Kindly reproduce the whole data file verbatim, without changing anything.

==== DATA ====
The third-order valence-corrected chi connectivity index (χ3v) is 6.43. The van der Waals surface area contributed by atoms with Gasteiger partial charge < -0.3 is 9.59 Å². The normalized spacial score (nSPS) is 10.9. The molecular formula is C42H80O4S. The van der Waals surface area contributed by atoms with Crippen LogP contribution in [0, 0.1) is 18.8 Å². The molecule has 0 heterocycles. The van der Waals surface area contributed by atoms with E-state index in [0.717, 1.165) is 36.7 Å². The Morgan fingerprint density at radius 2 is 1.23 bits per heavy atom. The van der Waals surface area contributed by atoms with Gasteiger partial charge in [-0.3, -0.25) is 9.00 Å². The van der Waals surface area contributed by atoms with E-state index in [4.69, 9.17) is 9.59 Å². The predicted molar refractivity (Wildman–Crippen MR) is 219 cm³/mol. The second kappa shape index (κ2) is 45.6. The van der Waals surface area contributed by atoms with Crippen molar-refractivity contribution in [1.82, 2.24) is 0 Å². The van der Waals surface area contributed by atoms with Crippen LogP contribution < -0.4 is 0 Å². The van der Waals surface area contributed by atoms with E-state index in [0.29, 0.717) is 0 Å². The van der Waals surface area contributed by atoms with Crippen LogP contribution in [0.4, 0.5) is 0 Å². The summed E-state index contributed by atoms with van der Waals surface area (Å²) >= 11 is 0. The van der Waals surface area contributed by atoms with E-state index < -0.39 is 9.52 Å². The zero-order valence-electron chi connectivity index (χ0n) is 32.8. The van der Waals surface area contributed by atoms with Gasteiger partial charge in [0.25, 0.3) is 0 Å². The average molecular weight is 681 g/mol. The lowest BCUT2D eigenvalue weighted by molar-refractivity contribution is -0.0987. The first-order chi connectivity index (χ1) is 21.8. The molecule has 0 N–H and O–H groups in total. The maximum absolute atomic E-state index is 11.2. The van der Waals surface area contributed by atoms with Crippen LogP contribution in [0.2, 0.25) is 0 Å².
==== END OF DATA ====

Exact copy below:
The third-order valence-corrected chi connectivity index (χ3v) is 6.43. The van der Waals surface area contributed by atoms with Gasteiger partial charge < -0.3 is 9.59 Å². The normalized spacial score (nSPS) is 10.9. The molecular formula is C42H80O4S. The van der Waals surface area contributed by atoms with Crippen LogP contribution in [0, 0.1) is 18.8 Å². The molecule has 0 heterocycles. The van der Waals surface area contributed by atoms with E-state index in [0.717, 1.165) is 36.7 Å². The Morgan fingerprint density at radius 2 is 1.23 bits per heavy atom. The van der Waals surface area contributed by atoms with Gasteiger partial charge in [-0.3, -0.25) is 9.00 Å². The van der Waals surface area contributed by atoms with E-state index in [4.69, 9.17) is 9.59 Å². The predicted molar refractivity (Wildman–Crippen MR) is 219 cm³/mol. The second kappa shape index (κ2) is 45.6. The van der Waals surface area contributed by atoms with Crippen molar-refractivity contribution in [1.82, 2.24) is 0 Å². The van der Waals surface area contributed by atoms with Crippen LogP contribution < -0.4 is 0 Å². The van der Waals surface area contributed by atoms with E-state index in [0.29, 0.717) is 0 Å². The van der Waals surface area contributed by atoms with Crippen LogP contribution in [0.4, 0.5) is 0 Å². The summed E-state index contributed by atoms with van der Waals surface area (Å²) >= 11 is 0. The van der Waals surface area contributed by atoms with E-state index < -0.39 is 9.52 Å². The zero-order valence-electron chi connectivity index (χ0n) is 32.8. The van der Waals surface area contributed by atoms with Gasteiger partial charge in [0.25, 0.3) is 0 Å². The average molecular weight is 681 g/mol. The lowest BCUT2D eigenvalue weighted by molar-refractivity contribution is -0.0987. The first-order chi connectivity index (χ1) is 21.8. The molecule has 0 N–H and O–H groups in total. The maximum absolute atomic E-state index is 11.2. The van der Waals surface area contributed by atoms with Crippen LogP contribution in [0.2, 0.25) is 0 Å².